Entering last season, Bryan Rust
was one of 12 freshmen hoping to earn playing time on a youthful Notre Dame squad.
With such a young team, many predicted this would be a rebuilding season for the Irish. But Rust and the rest of the first-year players proved otherwise, as they helped lead Notre Dame to its second Frozen Four in team history.
|Rust at the Penguins' 2011 prospect development camp at CONSOL Energy Center. |
“That was huge and also unexpected from everyone outside of our locker room,” Rust, 19, said. “We knew that we could do it from the beginning, but being so young, people maybe didn't give us the chance we deserved. We were led by some great seniors, then some of our younger guys really stepped up big for us.”
What was also special for Rust was that his brother Matt, a senior forward at the University of Michigan, also advanced to the Frozen Four with the Wolverines.
While the brothers didn’t face off against each other in the championship game – as Bryan and the Irish fell to Minnesota-Duluth in the semifinals, who topped Matt and the Wolverines in the championship game – their family soaked in the moment as much as they could.
“My parents were pretty excited about it,” Rust laughed. “My mom was trying to wear just navy blue and my dad was trying to wear just navy blue so they could kind of go with both teams.”
The Penguins selected Rust in the third round (80th overall) of the 2010 NHL Entry Draft after the 6-foot, 191-pound forward had spent the previous two seasons with the U.S. National Team Development Program (USNTDP).
He's a strong player, a power forward type of guy. I saw him two years ago when he was a 17-year-old. Now I see a guy that’s developed his body well. He’s faster. You can tell that his puck skills have improved over the course of the last two years. ... As far as a human being off the ice, he’s a really high-character kid. He’s got a strong work ethic. He’s got a lot of passion for the game. - WBS head coach John Hynes, on Bryan Rust
Rust’s coach with the USNTDP Under-17 team for the 2008-09 campaign was none other than Wilkes-Barre/Scranton head coach John Hynes, who got reacquainted with Rust at last week’s prospect development camp in Pittsburgh.
“On the ice, he’s a strong player – a power forward type of guy,” Hynes said. “I saw him two years ago when he was a 17-year-old. Now I see a guy that’s developed his body well. He’s faster. You can tell that his puck skills have improved over the course of the last two years. He’s just got to continue to develop his body and work on his speed and explosiveness.”
Rust, who scored 19 points (6G-14A) through 40 games as a freshman, described himself as a “hard, two-way player.”
“I’ll play both ends of the ice,” he said. “I’ll sacrifice the body. I can put the puck in the net and make some plays. But I’m not going to sacrifice any defense for offense.”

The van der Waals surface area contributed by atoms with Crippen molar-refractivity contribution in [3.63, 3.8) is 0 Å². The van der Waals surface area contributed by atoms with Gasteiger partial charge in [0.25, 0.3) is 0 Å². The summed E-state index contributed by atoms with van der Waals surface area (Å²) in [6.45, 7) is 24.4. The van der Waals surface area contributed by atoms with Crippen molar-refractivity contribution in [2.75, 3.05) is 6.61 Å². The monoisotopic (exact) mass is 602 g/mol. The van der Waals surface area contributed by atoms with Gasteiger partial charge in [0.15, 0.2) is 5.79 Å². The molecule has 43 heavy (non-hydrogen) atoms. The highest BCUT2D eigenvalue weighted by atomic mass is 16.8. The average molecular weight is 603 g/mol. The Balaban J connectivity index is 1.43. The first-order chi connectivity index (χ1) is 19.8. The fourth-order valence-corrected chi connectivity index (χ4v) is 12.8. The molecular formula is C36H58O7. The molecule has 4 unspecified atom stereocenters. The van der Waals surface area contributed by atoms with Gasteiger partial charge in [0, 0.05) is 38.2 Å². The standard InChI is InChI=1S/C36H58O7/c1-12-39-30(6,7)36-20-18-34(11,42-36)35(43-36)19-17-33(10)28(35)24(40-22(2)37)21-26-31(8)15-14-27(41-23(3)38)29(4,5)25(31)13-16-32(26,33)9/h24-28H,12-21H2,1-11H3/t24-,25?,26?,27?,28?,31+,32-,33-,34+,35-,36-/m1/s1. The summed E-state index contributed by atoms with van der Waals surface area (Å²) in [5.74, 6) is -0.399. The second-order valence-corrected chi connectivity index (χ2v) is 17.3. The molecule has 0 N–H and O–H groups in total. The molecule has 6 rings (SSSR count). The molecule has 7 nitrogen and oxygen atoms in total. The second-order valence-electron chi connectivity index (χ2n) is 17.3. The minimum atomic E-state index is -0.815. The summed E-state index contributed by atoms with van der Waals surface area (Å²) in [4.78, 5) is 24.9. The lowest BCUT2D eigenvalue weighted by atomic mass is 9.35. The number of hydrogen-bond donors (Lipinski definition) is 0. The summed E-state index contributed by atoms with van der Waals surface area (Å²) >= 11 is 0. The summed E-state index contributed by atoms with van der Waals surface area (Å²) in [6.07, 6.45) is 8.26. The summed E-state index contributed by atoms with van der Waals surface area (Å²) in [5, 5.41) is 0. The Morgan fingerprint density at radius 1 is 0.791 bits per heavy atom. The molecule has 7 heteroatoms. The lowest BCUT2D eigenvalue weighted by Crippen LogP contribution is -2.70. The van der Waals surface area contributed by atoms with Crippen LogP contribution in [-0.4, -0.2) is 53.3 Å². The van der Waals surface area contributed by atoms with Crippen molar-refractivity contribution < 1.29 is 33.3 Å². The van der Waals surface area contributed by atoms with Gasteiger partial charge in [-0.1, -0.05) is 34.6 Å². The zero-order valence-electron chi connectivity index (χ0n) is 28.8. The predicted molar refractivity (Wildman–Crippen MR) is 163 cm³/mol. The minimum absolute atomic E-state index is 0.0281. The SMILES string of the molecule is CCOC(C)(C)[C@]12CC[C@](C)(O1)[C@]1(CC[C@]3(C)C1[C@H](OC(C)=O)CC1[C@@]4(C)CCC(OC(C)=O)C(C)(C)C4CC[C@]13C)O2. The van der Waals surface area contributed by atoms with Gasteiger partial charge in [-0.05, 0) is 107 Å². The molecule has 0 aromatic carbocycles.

Last week marked Rust’s first-ever Penguins prospect development camp, as the Novi, Mich., native couldn’t attend last summer because of summer classes.
He’s taken a lot with him back to South Bend, but the most important lesson he learned was how to be a consummate professional.
“The way you handle yourself on and off the ice is so important,” Rust said. “Your character, your persona – it’s so much more important than some people think.”
But according to Hynes, integrity has always been Rust’s strong suit.
|Rust going through a power-skating drill at the Penguins' 2011 prospect development camp at CONSOL Energy Center. |
“As far as a human being off the ice, he’s a really high-character kid,” Hynes remarked. “He’s got a strong work ethic. He’s got a lot of passion for the game.”
This August, Rust is one of 40 skaters invited to attend the 2011 USA Hockey National Junior Evaluation Camp in Lake Placid, N.Y., where he’ll see another familiar face in head coach Dan Bylsma – who will be an assistant at the camp.
Rust won a gold medal representing Team USA at the Under-18 World Championships in Belarus last summer, and hopes to get a chance to don the red, white and blue for his country at the World Junior Championships.
“The feeling that you get from winning a gold medal was absolutely unbelievable,” he said. “So to have the chance to make the team and potentially win something else – it’s an unbelievable feeling. I hope I can do it.”
Come fall, Rust hopes to undertake a larger role with the team now that he’s gotten used to the faster, more physical pace of the college game and has learned how to balance hockey with classes.
“I want to step up into a bigger role on the team,” Rust said. “Hopefully play special teams and produce a little bit more offensively, become more of a leader on and off the ice with my work ethic and a little bit vocally.”